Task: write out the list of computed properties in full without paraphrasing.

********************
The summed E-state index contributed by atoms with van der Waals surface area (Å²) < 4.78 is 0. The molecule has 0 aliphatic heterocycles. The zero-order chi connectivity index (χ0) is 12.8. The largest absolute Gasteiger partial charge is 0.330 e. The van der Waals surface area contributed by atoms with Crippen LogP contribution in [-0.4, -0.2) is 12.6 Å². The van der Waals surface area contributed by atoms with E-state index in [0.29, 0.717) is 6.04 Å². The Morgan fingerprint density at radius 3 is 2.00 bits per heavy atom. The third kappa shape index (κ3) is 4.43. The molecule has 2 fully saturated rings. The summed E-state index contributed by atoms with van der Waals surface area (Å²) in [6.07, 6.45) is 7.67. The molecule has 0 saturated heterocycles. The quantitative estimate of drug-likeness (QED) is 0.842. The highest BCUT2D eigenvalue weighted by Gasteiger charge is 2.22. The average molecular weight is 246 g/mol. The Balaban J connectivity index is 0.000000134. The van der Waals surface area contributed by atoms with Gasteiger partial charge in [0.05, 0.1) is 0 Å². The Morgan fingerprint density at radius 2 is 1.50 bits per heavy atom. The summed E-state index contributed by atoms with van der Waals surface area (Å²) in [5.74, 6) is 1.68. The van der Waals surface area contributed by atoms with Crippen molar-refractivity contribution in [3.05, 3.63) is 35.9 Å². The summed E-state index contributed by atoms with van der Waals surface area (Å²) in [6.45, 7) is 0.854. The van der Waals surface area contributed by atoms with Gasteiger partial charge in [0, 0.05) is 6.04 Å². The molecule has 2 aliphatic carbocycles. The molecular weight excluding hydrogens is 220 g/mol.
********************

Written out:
The summed E-state index contributed by atoms with van der Waals surface area (Å²) < 4.78 is 0. The molecule has 0 aliphatic heterocycles. The zero-order chi connectivity index (χ0) is 12.8. The largest absolute Gasteiger partial charge is 0.330 e. The van der Waals surface area contributed by atoms with Crippen LogP contribution in [-0.4, -0.2) is 12.6 Å². The van der Waals surface area contributed by atoms with E-state index in [0.29, 0.717) is 6.04 Å². The Morgan fingerprint density at radius 3 is 2.00 bits per heavy atom. The third kappa shape index (κ3) is 4.43. The molecule has 2 fully saturated rings. The summed E-state index contributed by atoms with van der Waals surface area (Å²) in [6.07, 6.45) is 7.67. The molecule has 0 saturated heterocycles. The quantitative estimate of drug-likeness (QED) is 0.842. The highest BCUT2D eigenvalue weighted by Gasteiger charge is 2.22. The average molecular weight is 246 g/mol. The Balaban J connectivity index is 0.000000134. The van der Waals surface area contributed by atoms with Gasteiger partial charge in [0.05, 0.1) is 0 Å². The Morgan fingerprint density at radius 2 is 1.50 bits per heavy atom. The summed E-state index contributed by atoms with van der Waals surface area (Å²) in [5.74, 6) is 1.68. The van der Waals surface area contributed by atoms with Crippen molar-refractivity contribution in [3.05, 3.63) is 35.9 Å². The summed E-state index contributed by atoms with van der Waals surface area (Å²) in [6.45, 7) is 0.854. The van der Waals surface area contributed by atoms with Gasteiger partial charge in [0, 0.05) is 6.04 Å². The molecule has 2 aliphatic carbocycles. The molecular weight excluding hydrogens is 220 g/mol.